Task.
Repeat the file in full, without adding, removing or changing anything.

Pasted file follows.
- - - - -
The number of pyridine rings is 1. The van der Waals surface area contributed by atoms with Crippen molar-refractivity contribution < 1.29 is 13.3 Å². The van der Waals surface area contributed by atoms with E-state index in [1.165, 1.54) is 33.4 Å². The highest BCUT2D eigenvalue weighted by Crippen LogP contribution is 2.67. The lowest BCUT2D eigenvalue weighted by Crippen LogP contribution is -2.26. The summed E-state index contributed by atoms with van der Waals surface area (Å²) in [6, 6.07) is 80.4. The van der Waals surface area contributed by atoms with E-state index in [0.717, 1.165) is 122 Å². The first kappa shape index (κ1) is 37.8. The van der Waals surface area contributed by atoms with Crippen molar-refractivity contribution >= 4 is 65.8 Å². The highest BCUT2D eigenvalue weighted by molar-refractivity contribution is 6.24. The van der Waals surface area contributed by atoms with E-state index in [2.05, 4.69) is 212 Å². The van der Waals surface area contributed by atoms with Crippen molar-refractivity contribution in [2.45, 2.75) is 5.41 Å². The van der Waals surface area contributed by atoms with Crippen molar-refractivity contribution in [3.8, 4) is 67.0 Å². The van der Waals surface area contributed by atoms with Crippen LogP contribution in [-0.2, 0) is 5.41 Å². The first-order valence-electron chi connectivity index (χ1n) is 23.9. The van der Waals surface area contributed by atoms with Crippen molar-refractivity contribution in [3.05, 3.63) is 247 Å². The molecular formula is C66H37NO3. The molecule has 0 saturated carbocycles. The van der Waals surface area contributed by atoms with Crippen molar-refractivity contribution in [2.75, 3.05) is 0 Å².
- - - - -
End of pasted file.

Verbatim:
The number of pyridine rings is 1. The van der Waals surface area contributed by atoms with Crippen molar-refractivity contribution < 1.29 is 13.3 Å². The van der Waals surface area contributed by atoms with E-state index in [1.165, 1.54) is 33.4 Å². The highest BCUT2D eigenvalue weighted by Crippen LogP contribution is 2.67. The lowest BCUT2D eigenvalue weighted by Crippen LogP contribution is -2.26. The summed E-state index contributed by atoms with van der Waals surface area (Å²) in [6, 6.07) is 80.4. The van der Waals surface area contributed by atoms with E-state index in [0.717, 1.165) is 122 Å². The first kappa shape index (κ1) is 37.8. The van der Waals surface area contributed by atoms with Crippen molar-refractivity contribution >= 4 is 65.8 Å². The highest BCUT2D eigenvalue weighted by molar-refractivity contribution is 6.24. The van der Waals surface area contributed by atoms with E-state index in [2.05, 4.69) is 212 Å². The van der Waals surface area contributed by atoms with Crippen molar-refractivity contribution in [2.45, 2.75) is 5.41 Å². The van der Waals surface area contributed by atoms with Crippen molar-refractivity contribution in [3.8, 4) is 67.0 Å². The van der Waals surface area contributed by atoms with Crippen LogP contribution in [-0.2, 0) is 5.41 Å². The first-order valence-electron chi connectivity index (χ1n) is 23.9. The van der Waals surface area contributed by atoms with Crippen molar-refractivity contribution in [3.05, 3.63) is 247 Å². The molecular formula is C66H37NO3. The molecule has 0 saturated carbocycles. The van der Waals surface area contributed by atoms with Crippen molar-refractivity contribution in [2.75, 3.05) is 0 Å².